aled's cyfle

Wednesday, 31 January 2007

Inline images within your HTML page

Posted at 8:11 pm. 1 comments

I've been working on a Mac ever since starting at Dimension 10, and recently bought a MacBook (woohoo!). I've also been using Bloglines for years as my feed reader.

A few months back I installed Jon Hicks's Bloglines skin, which provides a much nicer interface to the usual bloglines design for Firefox, Camino, Safari, Omniweb and Opera browsers. The skin is built for Mac, though it apparently should work on other platforms too.

Last week I installed the skin on my MacBook (woohoo!), and before installing it I took a sneak-peek at the CSS. What I saw surprised me - the images used in the CSS for various elements had the data encoded into the file. This made the page redundant from any outside sources, and made installing a lot easier with only 1 file.

Since then it's been puzzling me how to do it. I know why people do it, in this case at least... You don't have to download extra images. This means that self-contained web apps such as Loggr and GTD TiddlyWiki - apps in web-browsers that you can download to your computer - could contain images without having to link to them anywhere.

I searched and searched, and finally came across a few good resources. Images in these instances were encoded in base64-encoded binary, which is text that's readable by machines. Ever viewed the source of an e-mail seen a lot of unreadable characters? It's likely to be an attachment, and if its an image, the likelihood is that it's base64-encoded binary.

There's a really good explanation at Wikipedia on the subject, and an online image converter at Greywyvern.

I gathered a couple of important notes on the subject from Wikipedia that I think I should outline here:

  1. Internet Explorer (as is predictable) deals with this kind of data unpredictably. It's the later versions (6 & 7) that have no support for it.
  2. The browser will limit the amount of data processed, which could result in a broken image if the data is more than the limit. Opera has a file-size limit of 4kb.
  3. It's downloaded every time a page is loaded/reloaded, meaning it cannot be cached
  4. It results in a larger file size

However, in my opinion, you shouldn't use Internet Explorer or have large images in your site anyway. With broadband speeds, downloading the data over and over again won't be a problem for the user, but might be a problem for your bandwidth; and though it would make the file size a little larger, you'd be downloading the image itself anyway, with the same data in that image.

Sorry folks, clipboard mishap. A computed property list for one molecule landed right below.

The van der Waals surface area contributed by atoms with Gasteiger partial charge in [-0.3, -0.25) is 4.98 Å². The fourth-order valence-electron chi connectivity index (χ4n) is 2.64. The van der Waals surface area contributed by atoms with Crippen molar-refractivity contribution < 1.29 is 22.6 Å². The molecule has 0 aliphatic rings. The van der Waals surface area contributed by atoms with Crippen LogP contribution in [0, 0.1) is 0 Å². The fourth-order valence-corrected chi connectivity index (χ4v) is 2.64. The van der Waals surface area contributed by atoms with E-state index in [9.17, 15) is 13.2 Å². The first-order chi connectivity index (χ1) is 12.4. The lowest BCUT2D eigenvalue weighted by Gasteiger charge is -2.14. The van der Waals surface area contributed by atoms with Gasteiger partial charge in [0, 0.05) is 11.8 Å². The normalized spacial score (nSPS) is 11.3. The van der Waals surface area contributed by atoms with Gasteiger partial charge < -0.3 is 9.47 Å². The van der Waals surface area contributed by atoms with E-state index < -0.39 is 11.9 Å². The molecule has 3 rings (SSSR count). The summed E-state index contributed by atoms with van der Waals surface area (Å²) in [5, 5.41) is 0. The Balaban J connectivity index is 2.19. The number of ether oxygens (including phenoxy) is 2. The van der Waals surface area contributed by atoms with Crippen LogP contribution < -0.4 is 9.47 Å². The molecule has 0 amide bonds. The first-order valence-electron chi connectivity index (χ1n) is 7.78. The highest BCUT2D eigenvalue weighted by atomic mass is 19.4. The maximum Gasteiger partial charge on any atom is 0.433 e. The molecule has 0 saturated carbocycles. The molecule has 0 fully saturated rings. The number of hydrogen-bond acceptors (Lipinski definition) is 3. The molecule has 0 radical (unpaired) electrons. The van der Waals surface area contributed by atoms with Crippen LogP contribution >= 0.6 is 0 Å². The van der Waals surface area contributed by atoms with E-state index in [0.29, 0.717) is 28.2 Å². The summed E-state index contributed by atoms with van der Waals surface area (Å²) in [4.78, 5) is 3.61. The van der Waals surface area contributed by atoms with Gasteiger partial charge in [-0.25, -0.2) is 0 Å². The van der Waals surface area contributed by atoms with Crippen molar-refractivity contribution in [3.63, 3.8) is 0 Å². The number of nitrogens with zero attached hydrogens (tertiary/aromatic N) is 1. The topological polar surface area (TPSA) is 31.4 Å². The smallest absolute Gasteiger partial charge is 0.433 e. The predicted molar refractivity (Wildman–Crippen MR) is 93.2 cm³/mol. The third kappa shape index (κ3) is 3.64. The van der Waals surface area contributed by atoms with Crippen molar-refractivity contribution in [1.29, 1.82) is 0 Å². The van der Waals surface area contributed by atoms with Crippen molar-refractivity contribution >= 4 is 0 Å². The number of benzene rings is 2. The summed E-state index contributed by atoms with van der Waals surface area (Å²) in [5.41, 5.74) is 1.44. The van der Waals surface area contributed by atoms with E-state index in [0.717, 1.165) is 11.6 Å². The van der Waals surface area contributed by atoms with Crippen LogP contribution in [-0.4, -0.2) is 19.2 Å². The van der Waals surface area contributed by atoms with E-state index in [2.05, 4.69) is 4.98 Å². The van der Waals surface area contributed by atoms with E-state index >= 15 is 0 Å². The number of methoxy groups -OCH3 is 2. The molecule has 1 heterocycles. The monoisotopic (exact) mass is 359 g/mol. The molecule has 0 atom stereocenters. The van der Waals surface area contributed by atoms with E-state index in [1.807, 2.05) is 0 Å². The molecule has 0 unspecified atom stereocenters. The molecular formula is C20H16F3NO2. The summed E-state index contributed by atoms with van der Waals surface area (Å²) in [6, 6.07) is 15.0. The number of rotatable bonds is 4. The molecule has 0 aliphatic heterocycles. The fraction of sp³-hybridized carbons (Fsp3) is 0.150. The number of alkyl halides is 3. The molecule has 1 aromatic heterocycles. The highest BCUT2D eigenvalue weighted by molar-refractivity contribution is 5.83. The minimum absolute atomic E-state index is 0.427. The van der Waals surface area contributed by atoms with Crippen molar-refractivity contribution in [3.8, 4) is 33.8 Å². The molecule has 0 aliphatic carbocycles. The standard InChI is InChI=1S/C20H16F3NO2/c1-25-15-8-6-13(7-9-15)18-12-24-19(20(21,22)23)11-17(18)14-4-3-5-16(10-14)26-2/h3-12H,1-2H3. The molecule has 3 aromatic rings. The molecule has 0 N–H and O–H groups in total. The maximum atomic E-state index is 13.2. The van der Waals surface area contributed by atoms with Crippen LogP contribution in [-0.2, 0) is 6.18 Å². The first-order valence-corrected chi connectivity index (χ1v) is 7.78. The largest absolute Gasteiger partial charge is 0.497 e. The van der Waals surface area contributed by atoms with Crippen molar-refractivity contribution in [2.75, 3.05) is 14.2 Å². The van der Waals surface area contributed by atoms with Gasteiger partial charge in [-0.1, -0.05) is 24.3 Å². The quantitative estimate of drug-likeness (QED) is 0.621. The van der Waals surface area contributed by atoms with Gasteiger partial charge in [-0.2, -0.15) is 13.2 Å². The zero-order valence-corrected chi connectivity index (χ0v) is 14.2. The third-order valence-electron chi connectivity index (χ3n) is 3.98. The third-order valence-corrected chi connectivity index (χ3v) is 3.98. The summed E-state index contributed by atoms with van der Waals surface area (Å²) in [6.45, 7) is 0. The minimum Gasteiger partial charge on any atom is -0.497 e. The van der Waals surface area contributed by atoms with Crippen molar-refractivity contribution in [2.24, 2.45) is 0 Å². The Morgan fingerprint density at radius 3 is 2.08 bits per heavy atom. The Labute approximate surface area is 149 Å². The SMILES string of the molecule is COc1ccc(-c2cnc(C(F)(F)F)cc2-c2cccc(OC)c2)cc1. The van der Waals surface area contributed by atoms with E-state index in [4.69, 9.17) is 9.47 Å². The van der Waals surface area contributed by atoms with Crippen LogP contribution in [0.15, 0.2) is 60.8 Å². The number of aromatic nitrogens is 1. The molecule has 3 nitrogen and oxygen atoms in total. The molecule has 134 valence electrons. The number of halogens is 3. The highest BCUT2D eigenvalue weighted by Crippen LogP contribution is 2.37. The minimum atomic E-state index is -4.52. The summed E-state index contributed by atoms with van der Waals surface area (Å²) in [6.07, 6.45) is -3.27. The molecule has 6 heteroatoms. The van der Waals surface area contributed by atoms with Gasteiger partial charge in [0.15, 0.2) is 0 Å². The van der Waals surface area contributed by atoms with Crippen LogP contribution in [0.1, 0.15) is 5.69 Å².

I've always fancied a go at coding a self-contained web-app. Knowing this gives me inspiration and ideas. Hmmm, we'll see.

Monday, 29 January 2007

Mind Mapping heaven

Posted at 9:36 am. 0 comments

I've discovered that in this kind of work, planning a project well is crucial. An important part of this is brainstorming and writing it down on a piece of paper.

I get frustrated when I realise that I've written something on one side of the paper that needs to be linked to the other, and even though I know I shouldn't worry about it, I often start again, which wastes valuable time.

I had briefly searched the web to find any software that would do it for me, and all I could find was shareware software that produced, at best, unattractive and confusing mind maps.

But now through Lifehacker, I've found - a service that provides a flash interface for you to build a mind map of your own, save it, and load it up again later. Brilliant! The only drawback as far as I can see so far is that it has no printing facility other than Flash's built-in functions, which makes it a little harder to document what you've built.

I can see myself using this on every project from now on, yipee!

Wednesday, 24 January 2007

Quick update - Malaysian brief

Posted at 12:31 am. 0 comments

It's hard to find time to blog between handling two official Cyfle project briefs and one unofficial brief, so this is just a quick update on our Mygo interactive TV brief.

Communication is difficult between the two teams. When we get to work, the team in Kuala Lumpur are clocking off. When they get to work, we go home. It means that we're basically a day in limbo every time we post something on our secret forum or email them.

I say every time we post something on the forum - we didn't get round to it until today. The concept we're going for (and hoping the Mygo team will go for too), is a simple, democratic, multi-user hangman/anagram (hangagram?) game, set on a backdrop of an eerie, B movie-styled interface (it's all a mystery, eh?). Take a look at our first treatment:

Our initial treatment - click to enlarge

Hopefully the team will like enough so that we can start developing it. Problem is: How can you develop something for someone else when you haven't got a clue how they do it? I understand that they'd be reluctant to release any pre-made code to us, so I hope we can achieve a good product from whatever information and guidelines they give us.

Wednesday, 17 January 2007

S4/C rebranding

Posted at 1:56 pm. 1 comments

I just thought I'd post my thoughts on the new rebranding S4C have just undergone. I think its relative, since I and Carol did a non-live site for their sgrin magazine.